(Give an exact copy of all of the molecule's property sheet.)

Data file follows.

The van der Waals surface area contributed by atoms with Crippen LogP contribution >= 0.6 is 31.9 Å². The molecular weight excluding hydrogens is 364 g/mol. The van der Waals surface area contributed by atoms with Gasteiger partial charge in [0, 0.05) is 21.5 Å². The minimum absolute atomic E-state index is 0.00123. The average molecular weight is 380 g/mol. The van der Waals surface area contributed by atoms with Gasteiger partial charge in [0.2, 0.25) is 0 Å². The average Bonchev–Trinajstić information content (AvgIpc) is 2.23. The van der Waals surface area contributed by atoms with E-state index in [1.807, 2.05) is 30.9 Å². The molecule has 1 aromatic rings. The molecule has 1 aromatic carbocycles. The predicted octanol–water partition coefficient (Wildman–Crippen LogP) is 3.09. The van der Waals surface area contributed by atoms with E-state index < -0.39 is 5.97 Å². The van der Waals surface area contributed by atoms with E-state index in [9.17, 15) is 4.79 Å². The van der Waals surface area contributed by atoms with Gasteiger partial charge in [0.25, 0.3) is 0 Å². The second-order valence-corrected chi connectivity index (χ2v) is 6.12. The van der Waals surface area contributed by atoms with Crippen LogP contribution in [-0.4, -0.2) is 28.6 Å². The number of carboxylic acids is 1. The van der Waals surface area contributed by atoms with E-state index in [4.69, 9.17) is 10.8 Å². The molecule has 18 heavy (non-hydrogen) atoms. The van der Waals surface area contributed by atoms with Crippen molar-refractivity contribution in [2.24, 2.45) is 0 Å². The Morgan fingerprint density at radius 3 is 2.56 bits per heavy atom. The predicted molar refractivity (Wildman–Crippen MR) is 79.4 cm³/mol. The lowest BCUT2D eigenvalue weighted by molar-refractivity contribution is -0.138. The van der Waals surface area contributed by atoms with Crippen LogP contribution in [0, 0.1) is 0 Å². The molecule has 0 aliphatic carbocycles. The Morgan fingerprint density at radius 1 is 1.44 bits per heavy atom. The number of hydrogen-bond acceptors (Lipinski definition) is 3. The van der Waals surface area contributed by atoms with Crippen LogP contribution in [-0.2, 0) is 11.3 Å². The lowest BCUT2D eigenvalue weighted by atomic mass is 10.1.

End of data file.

The van der Waals surface area contributed by atoms with Crippen LogP contribution >= 0.6 is 31.9 Å². The molecular weight excluding hydrogens is 364 g/mol. The van der Waals surface area contributed by atoms with Gasteiger partial charge in [0, 0.05) is 21.5 Å². The minimum absolute atomic E-state index is 0.00123. The average molecular weight is 380 g/mol. The van der Waals surface area contributed by atoms with Gasteiger partial charge in [0.2, 0.25) is 0 Å². The average Bonchev–Trinajstić information content (AvgIpc) is 2.23. The van der Waals surface area contributed by atoms with E-state index in [1.807, 2.05) is 30.9 Å². The molecule has 1 aromatic rings. The molecule has 1 aromatic carbocycles. The predicted octanol–water partition coefficient (Wildman–Crippen LogP) is 3.09. The van der Waals surface area contributed by atoms with E-state index < -0.39 is 5.97 Å². The van der Waals surface area contributed by atoms with E-state index in [9.17, 15) is 4.79 Å². The van der Waals surface area contributed by atoms with Gasteiger partial charge in [0.25, 0.3) is 0 Å². The second-order valence-corrected chi connectivity index (χ2v) is 6.12. The van der Waals surface area contributed by atoms with Crippen LogP contribution in [-0.4, -0.2) is 28.6 Å². The number of carboxylic acids is 1. The van der Waals surface area contributed by atoms with E-state index in [4.69, 9.17) is 10.8 Å². The molecule has 18 heavy (non-hydrogen) atoms. The van der Waals surface area contributed by atoms with Crippen molar-refractivity contribution in [2.24, 2.45) is 0 Å². The Morgan fingerprint density at radius 3 is 2.56 bits per heavy atom. The predicted molar refractivity (Wildman–Crippen MR) is 79.4 cm³/mol. The lowest BCUT2D eigenvalue weighted by molar-refractivity contribution is -0.138. The van der Waals surface area contributed by atoms with Crippen LogP contribution in [0, 0.1) is 0 Å². The molecule has 0 aliphatic carbocycles. The Morgan fingerprint density at radius 1 is 1.44 bits per heavy atom. The number of hydrogen-bond acceptors (Lipinski definition) is 3. The van der Waals surface area contributed by atoms with Crippen LogP contribution in [-0.2, 0) is 11.3 Å². The lowest BCUT2D eigenvalue weighted by atomic mass is 10.1.